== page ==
First, how do we manage the relationship with China? This nation is creating through its own voracious demands, commodity inflation in the United States (for oil, gas and metals), but also prevents U.S. companies from passing along those cost increases because it also exports disinflation or deflation in finished goods. Also, China and Japan have bought more than $450 billion in Treasury securities in the past 18 months, propping up the dollar and holding down bond and mortgage yields. Our housing boom (or bubble) has made-in-Beijing gas in it.
Yet Washington continues to demand that China raise the value of its currency, which would mean our bond, mortgage and, possibly, stock markets would be, uncomfortably, on their own. What do we really want from this new powerhouse? And what happens if they decide to get really tough on Taiwan?
Second, how long should U.S. companies continue to be permitted to use wildly unrealistic pension income assumptions? Financial Accounting Statement 87 was a breakthrough for its time, but letting companies continue to assume 8% to 9% returns, based on the returns of the Reagan and Clinton eras invites terrible problems for the stock market and the economy when reality or the next economic downturn hit.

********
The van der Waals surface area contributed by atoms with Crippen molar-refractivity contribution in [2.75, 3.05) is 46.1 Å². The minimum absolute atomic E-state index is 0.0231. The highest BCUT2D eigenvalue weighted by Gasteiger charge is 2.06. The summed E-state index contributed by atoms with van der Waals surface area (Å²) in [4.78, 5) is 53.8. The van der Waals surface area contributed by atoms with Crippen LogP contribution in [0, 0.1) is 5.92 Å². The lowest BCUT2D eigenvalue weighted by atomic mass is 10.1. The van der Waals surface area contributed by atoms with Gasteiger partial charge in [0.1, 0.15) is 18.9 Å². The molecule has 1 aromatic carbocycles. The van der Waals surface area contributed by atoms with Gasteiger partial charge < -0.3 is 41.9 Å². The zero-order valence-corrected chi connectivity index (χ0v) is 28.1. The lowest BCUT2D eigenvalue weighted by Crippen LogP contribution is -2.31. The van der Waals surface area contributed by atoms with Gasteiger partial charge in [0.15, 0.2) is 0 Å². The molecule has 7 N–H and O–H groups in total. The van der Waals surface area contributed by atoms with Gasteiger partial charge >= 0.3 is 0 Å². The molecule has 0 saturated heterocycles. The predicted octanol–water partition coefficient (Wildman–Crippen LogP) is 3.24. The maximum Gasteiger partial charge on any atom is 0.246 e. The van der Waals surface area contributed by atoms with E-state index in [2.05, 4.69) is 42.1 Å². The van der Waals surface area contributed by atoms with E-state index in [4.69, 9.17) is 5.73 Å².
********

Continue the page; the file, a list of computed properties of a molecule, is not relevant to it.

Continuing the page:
The stock market modestly prefers George Bush, but the super-rich, like George Soros, and the French and Germans strongly prefer John Kerry. A Kerry victory would be bad news for consistent dividend-paying stocks and for the health-care industry — but wondrous news for tort lawyers.
Alicia H. Munnell, Peter F. Drucker Professor of Management Sciences, Carroll School of Management of Boston College and director of its Center for Retirement Research: A win by George W. Bush will mean a big push for the "ownership society." This might be good news for money managers, but it will put retirement security for middle-class Americans at risk.